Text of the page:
UNC Proposal for Improving Access to Local Food Gets Federal Support

UNC students work in the garden they created as part of a summer urban farming course.

A plan proposed by the University of Northern Colorado to partner with the city of Greeley, downtown businesses and community organizations to connect existing food-related health and well-being programs and improve access to healthy local food will receive technical assistance through the White House Rural Council's Local Food, Local Places initiative.

The UNC proposal was one of 27 from communities across the U.S. chosen to receive assistance this year. The awards were announced Jan. 25 by U.S. Secretary of Agriculture Tom Vilsack. More than 300 communities applied to the program in its second year.

The proposal submitted by UNC faculty member Kevin Cody, with the support of UNC's Office of Civic Engagement, envisions a partnership of local entities working together to strengthen existing local food systems, provide area residents with more options for eating healthy, locally-grown produce and eliminate area food deserts like the one caused by last year's closing of the Safeway store in downtown Greeley.

Cody, who teaches in UNC's Environmental and Sustainability Studies program, thinks the UNC student farm started last spring as part of one of his courses will play a key role in the partnership and foresees the project also providing opportunities for other UNC students to gain real-life experience in marketing, dietetics and nutrition and other disciplines.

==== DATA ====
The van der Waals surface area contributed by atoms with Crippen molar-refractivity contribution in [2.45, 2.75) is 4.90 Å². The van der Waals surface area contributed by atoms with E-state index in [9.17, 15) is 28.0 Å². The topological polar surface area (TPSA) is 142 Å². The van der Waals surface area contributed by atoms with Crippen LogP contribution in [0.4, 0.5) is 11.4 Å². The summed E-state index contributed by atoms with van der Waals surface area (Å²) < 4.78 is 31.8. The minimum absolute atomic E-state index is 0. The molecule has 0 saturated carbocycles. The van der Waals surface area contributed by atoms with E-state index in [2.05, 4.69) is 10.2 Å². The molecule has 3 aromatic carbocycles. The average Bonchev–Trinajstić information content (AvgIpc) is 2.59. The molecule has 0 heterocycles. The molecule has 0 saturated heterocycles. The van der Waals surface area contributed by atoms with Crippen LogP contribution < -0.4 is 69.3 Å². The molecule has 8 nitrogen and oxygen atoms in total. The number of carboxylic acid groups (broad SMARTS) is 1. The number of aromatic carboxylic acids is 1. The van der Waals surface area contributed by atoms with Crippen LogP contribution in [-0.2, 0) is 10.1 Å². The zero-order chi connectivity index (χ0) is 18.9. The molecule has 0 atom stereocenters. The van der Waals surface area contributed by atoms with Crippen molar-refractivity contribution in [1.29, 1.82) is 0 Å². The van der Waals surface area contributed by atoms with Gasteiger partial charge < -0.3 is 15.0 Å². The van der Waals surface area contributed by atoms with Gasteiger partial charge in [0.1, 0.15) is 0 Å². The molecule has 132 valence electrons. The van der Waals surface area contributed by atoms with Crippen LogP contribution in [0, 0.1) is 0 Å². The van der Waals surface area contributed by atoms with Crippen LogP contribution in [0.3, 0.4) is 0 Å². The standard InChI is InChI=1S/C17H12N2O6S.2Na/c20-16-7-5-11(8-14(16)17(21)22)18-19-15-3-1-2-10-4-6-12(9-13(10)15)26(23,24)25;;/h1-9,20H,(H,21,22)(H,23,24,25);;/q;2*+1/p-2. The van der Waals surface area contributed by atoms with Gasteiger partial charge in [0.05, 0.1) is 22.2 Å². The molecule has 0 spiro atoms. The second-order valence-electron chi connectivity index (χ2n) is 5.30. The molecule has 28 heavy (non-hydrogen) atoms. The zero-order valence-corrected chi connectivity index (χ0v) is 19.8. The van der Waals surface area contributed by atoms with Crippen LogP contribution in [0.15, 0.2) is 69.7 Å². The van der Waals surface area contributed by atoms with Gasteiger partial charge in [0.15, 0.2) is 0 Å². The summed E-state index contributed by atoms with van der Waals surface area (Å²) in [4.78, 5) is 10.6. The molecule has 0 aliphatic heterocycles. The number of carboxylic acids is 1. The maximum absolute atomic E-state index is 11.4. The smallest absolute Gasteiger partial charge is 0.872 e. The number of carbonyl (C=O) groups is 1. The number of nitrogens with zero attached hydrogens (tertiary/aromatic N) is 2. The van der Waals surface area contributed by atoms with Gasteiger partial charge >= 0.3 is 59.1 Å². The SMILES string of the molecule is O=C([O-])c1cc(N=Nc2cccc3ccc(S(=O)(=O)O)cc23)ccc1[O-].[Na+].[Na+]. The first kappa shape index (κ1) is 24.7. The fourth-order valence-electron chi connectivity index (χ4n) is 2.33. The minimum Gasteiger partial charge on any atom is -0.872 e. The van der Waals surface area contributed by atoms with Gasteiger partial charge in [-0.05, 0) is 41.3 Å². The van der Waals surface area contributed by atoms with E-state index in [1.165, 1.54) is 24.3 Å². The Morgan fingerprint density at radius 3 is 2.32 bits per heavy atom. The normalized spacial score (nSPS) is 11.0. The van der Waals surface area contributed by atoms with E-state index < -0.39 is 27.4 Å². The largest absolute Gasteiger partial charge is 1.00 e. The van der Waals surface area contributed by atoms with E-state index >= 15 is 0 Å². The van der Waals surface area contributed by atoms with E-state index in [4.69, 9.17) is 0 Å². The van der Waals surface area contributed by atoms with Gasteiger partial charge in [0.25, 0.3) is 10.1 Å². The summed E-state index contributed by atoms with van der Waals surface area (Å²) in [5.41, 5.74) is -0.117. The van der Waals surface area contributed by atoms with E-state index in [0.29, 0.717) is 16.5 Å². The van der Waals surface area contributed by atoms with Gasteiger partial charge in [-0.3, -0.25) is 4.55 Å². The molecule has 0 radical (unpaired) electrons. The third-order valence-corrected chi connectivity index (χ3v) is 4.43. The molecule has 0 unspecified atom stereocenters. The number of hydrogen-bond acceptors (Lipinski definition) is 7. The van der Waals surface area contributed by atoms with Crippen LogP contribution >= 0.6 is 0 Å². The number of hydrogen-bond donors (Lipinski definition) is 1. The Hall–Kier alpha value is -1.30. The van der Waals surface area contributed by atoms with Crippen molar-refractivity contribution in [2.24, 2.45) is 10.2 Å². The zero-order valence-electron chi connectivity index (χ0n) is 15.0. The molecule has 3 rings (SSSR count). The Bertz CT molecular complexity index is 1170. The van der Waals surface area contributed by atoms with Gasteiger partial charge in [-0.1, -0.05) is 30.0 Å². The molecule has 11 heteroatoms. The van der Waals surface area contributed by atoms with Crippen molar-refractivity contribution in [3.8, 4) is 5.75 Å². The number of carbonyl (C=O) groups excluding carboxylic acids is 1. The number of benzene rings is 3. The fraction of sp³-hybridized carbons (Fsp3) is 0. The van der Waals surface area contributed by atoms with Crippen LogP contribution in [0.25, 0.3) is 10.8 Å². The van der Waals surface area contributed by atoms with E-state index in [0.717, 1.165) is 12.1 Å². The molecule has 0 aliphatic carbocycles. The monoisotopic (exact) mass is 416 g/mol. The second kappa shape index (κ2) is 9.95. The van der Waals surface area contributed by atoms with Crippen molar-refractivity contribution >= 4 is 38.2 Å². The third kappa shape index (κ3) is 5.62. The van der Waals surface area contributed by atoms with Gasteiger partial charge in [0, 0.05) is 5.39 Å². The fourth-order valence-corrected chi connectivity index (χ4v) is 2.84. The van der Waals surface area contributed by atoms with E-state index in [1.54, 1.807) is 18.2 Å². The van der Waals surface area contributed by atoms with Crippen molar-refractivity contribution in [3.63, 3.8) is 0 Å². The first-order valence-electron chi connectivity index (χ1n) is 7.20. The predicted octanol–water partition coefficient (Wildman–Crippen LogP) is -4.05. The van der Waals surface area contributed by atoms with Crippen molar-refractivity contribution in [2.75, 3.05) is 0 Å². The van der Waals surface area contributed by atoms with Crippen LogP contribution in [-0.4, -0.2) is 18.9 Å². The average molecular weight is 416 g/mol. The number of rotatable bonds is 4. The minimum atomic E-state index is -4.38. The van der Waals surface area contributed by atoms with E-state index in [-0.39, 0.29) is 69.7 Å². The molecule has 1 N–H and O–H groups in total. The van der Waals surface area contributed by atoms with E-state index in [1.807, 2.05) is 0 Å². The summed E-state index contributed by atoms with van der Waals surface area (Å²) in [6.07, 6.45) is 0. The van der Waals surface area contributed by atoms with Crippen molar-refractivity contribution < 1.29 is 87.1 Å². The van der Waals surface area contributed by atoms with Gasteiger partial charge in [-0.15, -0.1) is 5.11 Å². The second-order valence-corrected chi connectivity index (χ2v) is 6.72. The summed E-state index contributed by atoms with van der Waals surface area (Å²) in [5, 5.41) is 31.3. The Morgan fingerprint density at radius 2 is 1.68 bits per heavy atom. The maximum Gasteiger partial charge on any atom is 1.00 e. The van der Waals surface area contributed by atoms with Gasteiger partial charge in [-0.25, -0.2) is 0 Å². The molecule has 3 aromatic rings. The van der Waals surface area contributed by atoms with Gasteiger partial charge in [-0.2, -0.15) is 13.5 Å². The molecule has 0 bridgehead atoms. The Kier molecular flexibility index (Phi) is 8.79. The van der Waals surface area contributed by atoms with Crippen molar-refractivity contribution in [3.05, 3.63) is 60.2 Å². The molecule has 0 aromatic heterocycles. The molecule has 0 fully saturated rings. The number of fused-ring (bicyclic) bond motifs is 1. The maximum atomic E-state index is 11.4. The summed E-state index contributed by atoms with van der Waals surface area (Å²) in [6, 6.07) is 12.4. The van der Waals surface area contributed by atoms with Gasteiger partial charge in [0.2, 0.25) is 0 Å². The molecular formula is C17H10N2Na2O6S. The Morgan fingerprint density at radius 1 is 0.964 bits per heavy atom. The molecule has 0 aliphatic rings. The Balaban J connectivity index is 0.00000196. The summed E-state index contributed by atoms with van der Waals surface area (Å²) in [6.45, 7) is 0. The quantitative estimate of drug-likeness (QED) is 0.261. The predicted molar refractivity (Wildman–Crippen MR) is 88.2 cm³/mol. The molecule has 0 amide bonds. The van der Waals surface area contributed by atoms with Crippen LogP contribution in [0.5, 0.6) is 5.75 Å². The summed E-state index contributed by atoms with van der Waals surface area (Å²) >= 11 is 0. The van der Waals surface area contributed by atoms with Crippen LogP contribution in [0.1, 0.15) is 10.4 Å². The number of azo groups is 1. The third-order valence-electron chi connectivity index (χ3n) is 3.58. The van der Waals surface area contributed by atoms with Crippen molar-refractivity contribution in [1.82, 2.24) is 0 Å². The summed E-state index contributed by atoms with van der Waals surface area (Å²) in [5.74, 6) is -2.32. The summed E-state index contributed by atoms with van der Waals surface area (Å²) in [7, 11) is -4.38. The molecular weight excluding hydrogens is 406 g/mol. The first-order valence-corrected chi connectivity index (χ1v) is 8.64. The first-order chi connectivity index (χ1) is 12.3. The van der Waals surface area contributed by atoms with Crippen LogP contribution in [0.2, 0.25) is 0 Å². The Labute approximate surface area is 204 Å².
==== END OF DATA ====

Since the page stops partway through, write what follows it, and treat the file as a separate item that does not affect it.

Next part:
Among the local entities that have committed to the partnership are the city of Greeley, Greeley's Downtown Development Authority, the Weld County Department of Public Health and Environment, Greeley-Evans School District 6 Nutrition Services, WiseAcre Greenhouse, which served as the primary location of the UNC student farm during the most recent growing season, and the Northern Colorado Food Cluster, a consortium of local produce growers that supply local farmers markets and other entities such as restaurants and the recently opened Farmers Pantry on 16th Street.

"This project is definitely a win-win-win situation," Cody said. "UNC students will be provided with opportunities for hands-on learning and community engagement, residents' will have more options for eating healthy and locally-grown produce and existing health and well-being initiatives in Greeley will be better integrated."

Cody also said that the project could provide downtown businesses with an opportunity to attract customers through marketing campaigns targeted at revitalizing Greeley's agrarian roots.

According to Cody, partnership representatives will meet this spring to develop a plan to achieve his proposal's goals. They'll be assisted by a team of experts from the Local Food, Local Places initiative that will assist in developing the plan and identify targeted resources from the initiative's participating federal agencies to help implement the plan.

Participating federal agencies include the Department of Agriculture, the Department of Transportation, the Environmental Protection Agency and the Centers for Disease Control and Prevention.

For more information about the Local Food, Local Places initiative, visit http://www.epa.gov/smartgrowth/local-foods-local-places.